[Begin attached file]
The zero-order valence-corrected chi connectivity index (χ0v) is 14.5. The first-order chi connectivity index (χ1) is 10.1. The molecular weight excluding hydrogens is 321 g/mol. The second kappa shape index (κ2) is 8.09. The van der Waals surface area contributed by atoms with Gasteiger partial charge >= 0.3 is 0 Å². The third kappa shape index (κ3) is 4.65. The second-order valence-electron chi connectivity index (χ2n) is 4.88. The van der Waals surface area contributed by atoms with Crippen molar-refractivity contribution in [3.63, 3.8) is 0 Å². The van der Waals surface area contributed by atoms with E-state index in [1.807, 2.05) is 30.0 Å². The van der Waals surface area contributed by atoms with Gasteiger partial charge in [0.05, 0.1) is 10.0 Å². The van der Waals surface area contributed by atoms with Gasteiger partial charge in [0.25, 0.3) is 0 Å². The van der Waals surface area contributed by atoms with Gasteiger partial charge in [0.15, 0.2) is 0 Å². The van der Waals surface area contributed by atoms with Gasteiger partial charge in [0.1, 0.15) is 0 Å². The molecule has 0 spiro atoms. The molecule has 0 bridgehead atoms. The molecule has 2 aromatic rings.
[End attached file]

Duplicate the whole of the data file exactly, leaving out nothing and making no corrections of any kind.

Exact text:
The zero-order valence-corrected chi connectivity index (χ0v) is 14.5. The first-order chi connectivity index (χ1) is 10.1. The molecular weight excluding hydrogens is 321 g/mol. The second kappa shape index (κ2) is 8.09. The van der Waals surface area contributed by atoms with Gasteiger partial charge >= 0.3 is 0 Å². The third kappa shape index (κ3) is 4.65. The second-order valence-electron chi connectivity index (χ2n) is 4.88. The van der Waals surface area contributed by atoms with Crippen molar-refractivity contribution in [3.63, 3.8) is 0 Å². The van der Waals surface area contributed by atoms with E-state index in [1.807, 2.05) is 30.0 Å². The van der Waals surface area contributed by atoms with Gasteiger partial charge in [0.05, 0.1) is 10.0 Å². The van der Waals surface area contributed by atoms with Gasteiger partial charge in [0.25, 0.3) is 0 Å². The van der Waals surface area contributed by atoms with Gasteiger partial charge in [0.15, 0.2) is 0 Å². The van der Waals surface area contributed by atoms with Gasteiger partial charge in [0.1, 0.15) is 0 Å². The molecule has 0 spiro atoms. The molecule has 0 bridgehead atoms. The molecule has 2 aromatic rings.